|CIAA host up for grabs|
|For many fans, it’s Charlotte or bust|
|Published Thursday, March 7, 2013 8:03 am|
Charlotte has played host to the CIAA tournament for eight consecutive years, longer than any other city in the league’s history.
It will return next year, but whether or not it will be back for 2015 is anybody’s guess.
CIAA Commissioner Jacqie Carpenter told The Post in an interview she is unsure where the tournament will go after its current contract with Charlotte ends in 2014.
“It could be Charlotte; it could be somewhere else,” she said. “We don’t know who’s going to bid.”
The bidding process is expected to begin sometime in early spring.
“Charlotte has been a great partner of ours,” Carpenter said. “I’m sure they’d love us to stay here, and I don’t want to commit to say we’re going to stay here.”
Fans will likely have to wait until late summer to find out where the tournament will go next, but many say they want it to stay put.
Andrea R. Brown said the tournament should stay in North Carolina because the state is home to 10 historically black colleges, many of them CIAA members.
“That speaks volumes,” she said. “It definitely needs to be in North Carolina.”
Brown said Charlotte is the ideal location for the tournament because of its reputation for being people-friendly. Plus, she said it’s a bonus that the arena, hotels, venues and other amenities are located Uptown where the games are played at Time Warner Cable Arena.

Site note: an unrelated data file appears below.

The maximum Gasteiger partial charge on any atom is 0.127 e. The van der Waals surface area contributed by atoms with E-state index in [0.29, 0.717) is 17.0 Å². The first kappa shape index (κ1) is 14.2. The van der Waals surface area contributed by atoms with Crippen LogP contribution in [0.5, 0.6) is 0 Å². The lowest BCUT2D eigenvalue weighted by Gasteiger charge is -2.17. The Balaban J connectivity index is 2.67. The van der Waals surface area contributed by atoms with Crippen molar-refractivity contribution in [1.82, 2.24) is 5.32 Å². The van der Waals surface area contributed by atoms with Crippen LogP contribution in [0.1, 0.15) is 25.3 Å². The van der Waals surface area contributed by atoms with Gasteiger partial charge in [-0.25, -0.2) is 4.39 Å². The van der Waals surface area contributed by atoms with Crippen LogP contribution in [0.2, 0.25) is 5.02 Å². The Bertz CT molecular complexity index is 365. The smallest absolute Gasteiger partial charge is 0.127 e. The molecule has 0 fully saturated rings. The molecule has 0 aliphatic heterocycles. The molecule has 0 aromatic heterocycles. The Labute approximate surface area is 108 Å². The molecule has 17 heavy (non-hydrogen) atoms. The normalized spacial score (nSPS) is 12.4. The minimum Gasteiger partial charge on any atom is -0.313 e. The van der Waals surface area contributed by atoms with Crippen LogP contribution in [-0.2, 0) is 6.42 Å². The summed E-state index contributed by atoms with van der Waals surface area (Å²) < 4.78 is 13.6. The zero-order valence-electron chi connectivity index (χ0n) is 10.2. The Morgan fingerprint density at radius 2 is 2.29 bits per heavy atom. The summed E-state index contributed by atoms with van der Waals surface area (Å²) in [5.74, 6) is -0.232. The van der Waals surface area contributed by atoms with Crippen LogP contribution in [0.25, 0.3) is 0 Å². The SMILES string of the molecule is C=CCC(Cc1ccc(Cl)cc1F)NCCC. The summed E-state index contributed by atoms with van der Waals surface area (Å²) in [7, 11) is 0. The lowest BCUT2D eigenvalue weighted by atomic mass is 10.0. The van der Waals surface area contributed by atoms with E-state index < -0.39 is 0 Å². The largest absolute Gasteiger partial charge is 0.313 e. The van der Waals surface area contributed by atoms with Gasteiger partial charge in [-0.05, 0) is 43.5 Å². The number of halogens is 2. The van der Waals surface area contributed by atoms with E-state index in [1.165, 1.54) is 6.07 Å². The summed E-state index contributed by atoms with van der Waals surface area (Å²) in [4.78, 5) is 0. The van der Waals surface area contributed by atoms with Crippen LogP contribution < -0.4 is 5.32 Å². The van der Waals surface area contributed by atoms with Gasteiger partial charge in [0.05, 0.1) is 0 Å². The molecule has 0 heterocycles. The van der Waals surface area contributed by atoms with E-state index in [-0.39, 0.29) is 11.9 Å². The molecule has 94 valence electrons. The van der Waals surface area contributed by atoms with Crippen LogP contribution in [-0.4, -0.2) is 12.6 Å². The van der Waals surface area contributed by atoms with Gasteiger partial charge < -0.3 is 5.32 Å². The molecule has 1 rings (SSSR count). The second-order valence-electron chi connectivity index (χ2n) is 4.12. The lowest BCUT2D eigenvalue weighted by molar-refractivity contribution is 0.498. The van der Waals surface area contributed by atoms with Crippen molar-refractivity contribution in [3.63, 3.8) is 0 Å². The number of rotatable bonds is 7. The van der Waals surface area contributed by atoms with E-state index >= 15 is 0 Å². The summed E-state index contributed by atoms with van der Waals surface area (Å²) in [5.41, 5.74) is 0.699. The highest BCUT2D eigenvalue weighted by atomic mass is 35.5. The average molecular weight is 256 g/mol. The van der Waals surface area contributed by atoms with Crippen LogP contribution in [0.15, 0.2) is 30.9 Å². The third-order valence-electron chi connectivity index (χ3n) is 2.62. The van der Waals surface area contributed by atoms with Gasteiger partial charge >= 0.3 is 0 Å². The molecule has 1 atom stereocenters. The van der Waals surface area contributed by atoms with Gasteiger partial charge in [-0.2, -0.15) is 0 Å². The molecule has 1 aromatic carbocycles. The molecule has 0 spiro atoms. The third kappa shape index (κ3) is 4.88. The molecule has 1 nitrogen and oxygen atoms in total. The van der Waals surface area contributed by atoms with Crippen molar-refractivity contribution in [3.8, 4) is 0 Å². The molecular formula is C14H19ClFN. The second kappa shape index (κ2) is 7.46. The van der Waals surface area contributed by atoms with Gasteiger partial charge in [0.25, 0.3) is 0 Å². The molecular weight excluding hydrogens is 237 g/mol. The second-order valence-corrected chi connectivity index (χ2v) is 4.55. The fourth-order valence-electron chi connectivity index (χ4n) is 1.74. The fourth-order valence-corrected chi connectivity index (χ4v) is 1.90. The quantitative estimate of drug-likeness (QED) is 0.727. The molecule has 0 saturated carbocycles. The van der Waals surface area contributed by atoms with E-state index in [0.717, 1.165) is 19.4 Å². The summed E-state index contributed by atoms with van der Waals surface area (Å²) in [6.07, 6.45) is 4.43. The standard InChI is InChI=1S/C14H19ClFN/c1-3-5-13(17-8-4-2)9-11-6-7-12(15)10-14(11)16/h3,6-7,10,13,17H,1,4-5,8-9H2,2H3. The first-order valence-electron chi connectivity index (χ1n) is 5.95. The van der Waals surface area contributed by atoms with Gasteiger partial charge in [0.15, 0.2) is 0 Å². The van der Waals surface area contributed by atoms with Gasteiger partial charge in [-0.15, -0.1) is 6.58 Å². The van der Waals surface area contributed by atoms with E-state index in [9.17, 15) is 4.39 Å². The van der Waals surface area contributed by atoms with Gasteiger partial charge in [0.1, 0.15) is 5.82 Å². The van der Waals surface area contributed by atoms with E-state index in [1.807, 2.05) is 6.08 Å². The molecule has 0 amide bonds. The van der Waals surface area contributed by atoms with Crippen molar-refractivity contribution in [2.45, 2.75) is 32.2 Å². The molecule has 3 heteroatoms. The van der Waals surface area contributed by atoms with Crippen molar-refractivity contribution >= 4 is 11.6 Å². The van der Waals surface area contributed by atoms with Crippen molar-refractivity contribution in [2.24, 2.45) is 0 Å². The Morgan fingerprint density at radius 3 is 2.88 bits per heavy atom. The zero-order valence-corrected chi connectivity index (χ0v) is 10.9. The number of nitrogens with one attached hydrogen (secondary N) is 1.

“I will definitely miss the tournament if it decides to leave Charlotte,” she said, adding that if CIAA chose to relocate in 2015 she would not likely travel to attend.
“It would be an awful decision to leave,” said Sandra Jones, who has attended the tournament for the last 25 years. “They need to keep it here in Charlotte. It’s been a great place. I’ve been impressed with the hospitality.”
This year Jones traveled about 3 1/2 hours from Tarboro, N.C., and while she said she would be disappointed if the tournament left Charlotte, she would be willing to travel to attend in another city.
Jimmie Dowell, a Johnson C. Smith University student, attended CIAA for the first time this year. The Charlotte native said he would be disappointed if the tournament went elsewhere.
“It would be a big blow to the economy,” he said. “It would also be a disappointment for the sports fans.”
Dowell is not the only one concerned with the financial impact of CIAA leaving town. Some vendors are concerned as well.
Georgia artist Sidney Carter has been a tournament vendor for the past decade. He said the eight years the tournament has been in town have been good for business, and relocating will likely cause a decline in sales, at least temporarily.
“It’s always going to be a difference, “ he said. “Sales might slack off for a minute, but then it picks up when people get to know you and you build your clientele. It gets better after you build friendships. People get to know you and come support you every year.”
Whether it stays or goes, Carter plans to continue being a vendor.
“But why fix it if it’s not broken?” he asked. “Charlotte is great.”
Aaron Reid of Atlanta has been a CIAA vendor since 2007. He agreed the longevity in one city is good for building business.
“I hope that it stays here because people feel comfortable, and they know that we are here,” he said. “But if it moves, I ‘m going to be right there with it.”
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